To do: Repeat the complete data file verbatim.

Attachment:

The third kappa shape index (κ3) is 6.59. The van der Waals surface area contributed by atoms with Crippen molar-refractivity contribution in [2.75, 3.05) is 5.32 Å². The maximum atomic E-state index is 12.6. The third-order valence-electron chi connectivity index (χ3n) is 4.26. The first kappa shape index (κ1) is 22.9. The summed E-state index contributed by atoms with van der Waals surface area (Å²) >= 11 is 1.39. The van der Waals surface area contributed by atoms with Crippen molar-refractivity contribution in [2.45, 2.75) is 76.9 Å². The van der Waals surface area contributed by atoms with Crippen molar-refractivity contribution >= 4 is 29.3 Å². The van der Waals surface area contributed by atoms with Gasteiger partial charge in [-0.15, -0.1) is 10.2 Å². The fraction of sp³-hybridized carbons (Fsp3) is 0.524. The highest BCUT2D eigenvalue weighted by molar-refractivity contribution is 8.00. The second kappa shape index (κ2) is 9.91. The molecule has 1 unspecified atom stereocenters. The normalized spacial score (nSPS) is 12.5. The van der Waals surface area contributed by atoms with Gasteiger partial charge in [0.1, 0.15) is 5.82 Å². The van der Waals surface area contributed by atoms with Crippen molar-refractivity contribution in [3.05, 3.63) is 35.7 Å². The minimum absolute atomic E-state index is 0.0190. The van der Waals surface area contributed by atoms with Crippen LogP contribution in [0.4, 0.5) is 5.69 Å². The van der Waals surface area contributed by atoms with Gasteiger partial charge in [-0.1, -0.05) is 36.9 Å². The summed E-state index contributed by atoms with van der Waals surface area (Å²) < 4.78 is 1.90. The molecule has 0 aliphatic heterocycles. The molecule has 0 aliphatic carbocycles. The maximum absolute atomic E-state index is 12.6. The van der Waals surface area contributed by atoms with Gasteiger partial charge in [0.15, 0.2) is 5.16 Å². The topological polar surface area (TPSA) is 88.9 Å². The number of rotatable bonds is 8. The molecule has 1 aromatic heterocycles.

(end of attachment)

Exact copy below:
The third kappa shape index (κ3) is 6.59. The van der Waals surface area contributed by atoms with Crippen molar-refractivity contribution in [2.75, 3.05) is 5.32 Å². The maximum atomic E-state index is 12.6. The third-order valence-electron chi connectivity index (χ3n) is 4.26. The first kappa shape index (κ1) is 22.9. The summed E-state index contributed by atoms with van der Waals surface area (Å²) >= 11 is 1.39. The van der Waals surface area contributed by atoms with Crippen molar-refractivity contribution in [2.45, 2.75) is 76.9 Å². The van der Waals surface area contributed by atoms with Crippen molar-refractivity contribution >= 4 is 29.3 Å². The van der Waals surface area contributed by atoms with Gasteiger partial charge in [-0.15, -0.1) is 10.2 Å². The fraction of sp³-hybridized carbons (Fsp3) is 0.524. The highest BCUT2D eigenvalue weighted by molar-refractivity contribution is 8.00. The second kappa shape index (κ2) is 9.91. The molecule has 1 unspecified atom stereocenters. The normalized spacial score (nSPS) is 12.5. The van der Waals surface area contributed by atoms with Gasteiger partial charge in [0.1, 0.15) is 5.82 Å². The van der Waals surface area contributed by atoms with Crippen molar-refractivity contribution in [3.05, 3.63) is 35.7 Å². The minimum absolute atomic E-state index is 0.0190. The van der Waals surface area contributed by atoms with Crippen LogP contribution in [0.4, 0.5) is 5.69 Å². The van der Waals surface area contributed by atoms with Gasteiger partial charge in [-0.1, -0.05) is 36.9 Å². The summed E-state index contributed by atoms with van der Waals surface area (Å²) < 4.78 is 1.90. The molecule has 0 aliphatic heterocycles. The molecule has 0 aliphatic carbocycles. The maximum absolute atomic E-state index is 12.6. The van der Waals surface area contributed by atoms with Gasteiger partial charge in [0.15, 0.2) is 5.16 Å². The topological polar surface area (TPSA) is 88.9 Å². The number of rotatable bonds is 8. The molecule has 1 aromatic heterocycles.